I think Dr. Nicole LePera has a lot of very useful things to say about diagnoses like Borderline Personality Disorder in that a lot of mental health disorders are essentially maladaptive responses to trauma. For most of us, our adaptive responses actually did work for us in some way when they were developing.
Your fear of abandonment comes from an understandable place — human beings are social creatures who need relationships to thrive. I’ve said this before but there is a reason solitary confinement causes us to lose touch with reality and is considered torture in many countries. We need each other. On a basic level, your fear is super understandable.
From what I understand from Borderline Personality Disorder, people who have it are quite often extremely sensitive to what they interpret as signs of abandonment and emotionally struggle a lot with highs and lows of feeling. This can definitely be difficult because being part of a relationship style where you don’t have the cultural scripts can trigger anxiety in even the calmest of people.
I think what coping mechanisms you employ for that will have to come from someone who has a professional therapeutic understanding of BPD and a respect for polyamory. What I would reassure you with is that while I have seen what untreated BPD can look like from the perspective of having a parent with untreated BPD, I have had friendships with people who have committed to treating their BPD and I honestly feel like that is sometimes half the battle.
The fact that you understand that you struggle with emotional regulation and that you know you may need help with that is a huge step forward. Give yourself some credit for that. Reframing your BPD as a result of your own brain’s survival instinct and your own desire to protect yourself I think can also be part of that step forward.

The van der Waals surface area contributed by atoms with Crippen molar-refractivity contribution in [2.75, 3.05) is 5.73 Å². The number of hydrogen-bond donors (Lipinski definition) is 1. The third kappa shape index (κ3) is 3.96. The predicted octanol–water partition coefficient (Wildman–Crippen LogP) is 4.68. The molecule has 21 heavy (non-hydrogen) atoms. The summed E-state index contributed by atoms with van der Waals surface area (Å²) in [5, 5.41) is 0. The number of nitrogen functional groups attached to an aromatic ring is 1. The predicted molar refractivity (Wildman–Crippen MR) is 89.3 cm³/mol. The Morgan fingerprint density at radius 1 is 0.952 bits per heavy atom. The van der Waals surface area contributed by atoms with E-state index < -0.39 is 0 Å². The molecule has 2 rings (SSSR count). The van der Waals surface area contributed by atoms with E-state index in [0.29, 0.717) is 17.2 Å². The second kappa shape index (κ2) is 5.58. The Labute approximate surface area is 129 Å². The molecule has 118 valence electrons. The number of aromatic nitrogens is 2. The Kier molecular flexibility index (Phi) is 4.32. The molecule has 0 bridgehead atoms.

A big part will be learning how to trust yourself, learning that you will always be there for yourself, learning that you’re no longer in those environments where you need to be hyper vigilant and hyper aware. Getting a professional to help with that I think will be a key step forward.
I can’t promise you that you won’t have another horrible experience. Nor could I promise you that if you want back to monogamy that you wouldn’t have another horrible experience. No one can guarantee the future.
What I can say is that if you build your relationship with yourself and if you learn how to trust yourself, that you can hold yourself and take care of yourself regardless of what comes your way because at the end of the day, you are the one who can always be there for yourself. So if you can pursue some professional help, I would definitely do that. I think my book will help you set some foundations with your partner as far as finding out whether or not it’s something you want to do.
If your partner could give you a little bit of time to set up a foundation with a therapist, that would be great. Usually I’m not a big fan of trying to dip one’s toes in polyamory, but in this case I feel like if you were to put your efforts into finding a therapist and establishing a relationship over the next three months and your partner could give you that time and you both could use that time to decide what your anchors are and what your physical set up might be, then you can go forward with a good step in the right direction.
I hope this helps and good luck!